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Wednesday May 19
7:00 PM - 8:30 PM
Led by Gillian Adler, Literature Faculty, this seminar titled "Time and Literature: Fortune, Nostalgia, and the Pleasures of Forgetting in Medieval Texts" will be at 7:00 PM Easter Time. In the Middle Ages, people balanced a number of temporal systems, telling time by the sunrise and sunset, the planetary motions, the liturgical calendar, and - excitingly, by the fourteenth century - the mechanical clock. As the writings of Boethius and Chaucer demonstrate, medieval people also theorized about the passage of time and the nature of change through poetry and philosophy. Boethius's Consolation of Philosophy (c. 524) and Chaucer's  Book of the Duchess (c. 1368-1372) provide insight into the medieval temporal imagination, exploring the connections between grief, remembrance, and forgetting, as well as the interplay between time and eternity, at the heart of medieval religious and secular writings. This seminar will consider these concepts and situate them in relation to medieval categories of time, including the sacred hours and social tempos, as well as the subjective time of dreams and the apparently objective rhythms of mundane experience. The purpose here is to see, in brief, how these narratives can help us explore the age-old questions of human time. A zoom link will be sent to registrants within 24 hours of the event or email alum@sarahlawrence.edu.
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Our alumni programming is made possible with the support of donors. Please help Sarah Lawrence continue to offer unique programming and fulfill its mission to educate talented students by contributing today. $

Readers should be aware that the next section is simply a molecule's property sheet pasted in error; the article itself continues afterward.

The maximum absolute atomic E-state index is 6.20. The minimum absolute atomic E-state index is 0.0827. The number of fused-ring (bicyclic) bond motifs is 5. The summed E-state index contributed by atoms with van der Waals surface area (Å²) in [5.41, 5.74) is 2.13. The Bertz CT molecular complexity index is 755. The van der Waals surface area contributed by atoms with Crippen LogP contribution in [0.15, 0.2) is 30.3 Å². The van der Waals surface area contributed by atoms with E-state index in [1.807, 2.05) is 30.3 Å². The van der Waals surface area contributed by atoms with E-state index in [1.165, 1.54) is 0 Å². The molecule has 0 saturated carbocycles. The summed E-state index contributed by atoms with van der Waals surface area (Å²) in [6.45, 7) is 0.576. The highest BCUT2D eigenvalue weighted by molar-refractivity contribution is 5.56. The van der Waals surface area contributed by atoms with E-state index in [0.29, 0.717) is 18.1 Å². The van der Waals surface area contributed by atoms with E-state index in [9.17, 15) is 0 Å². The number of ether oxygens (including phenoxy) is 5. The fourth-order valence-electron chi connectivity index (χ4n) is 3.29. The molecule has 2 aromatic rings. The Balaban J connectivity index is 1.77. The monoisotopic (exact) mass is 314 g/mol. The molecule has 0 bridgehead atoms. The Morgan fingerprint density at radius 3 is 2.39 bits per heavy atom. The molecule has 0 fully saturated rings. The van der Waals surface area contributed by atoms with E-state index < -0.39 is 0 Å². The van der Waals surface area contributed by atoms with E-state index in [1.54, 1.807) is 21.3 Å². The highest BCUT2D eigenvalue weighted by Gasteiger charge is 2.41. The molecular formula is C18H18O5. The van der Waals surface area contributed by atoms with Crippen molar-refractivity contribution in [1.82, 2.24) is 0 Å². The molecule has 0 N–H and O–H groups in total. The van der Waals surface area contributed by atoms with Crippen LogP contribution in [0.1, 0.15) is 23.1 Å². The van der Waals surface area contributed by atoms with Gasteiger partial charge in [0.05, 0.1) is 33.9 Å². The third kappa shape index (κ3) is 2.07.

Event registration summary
Plastic Inheritance with Dr. Heather Davis:
Registrant(s)
0
$0.00
Climate Justice Faculty Panel:
Registrant(s)
0
$0.00
Grieving as an Act of Resistance with Dr. Cristina Rivera Garza:
Registrants
0
$0.00
Faculty @ Home: A Brief Introduction to Native American Literature with Arnold Krupat:
Recent Alumni (classes of 2006-2020)
0
$125.00
Alumni (classes of 2005 or earlier)
0
$200.00
Faculty on the Road: "The Lexicon of Migration" with Parthiban Muniandy:
Registrants
0
$0.00
CDI Longfellow Lecture: Abolitionist Teaching, Co-Conspirators & Educational Justice:
Registrants
0
$0.00
Integrating Environmental Justice into Climate Action with Dr. Christian Braneon:
Registrant(s)
0
$0.00
Climate Justice: Yesterday, Today, and Tomorrow with Dr. Michel Gelobter P'24:
Registrant(s)
0
$0.00
CDI Longfellow Lecture: The Relational Foundations of Reflection:
Registrant(s)
0
$0.00
Faculty on the Road: Time and Literature with Gillian Adler:
Registrants
0
$0.00
Donation:
$0.00
Total:
$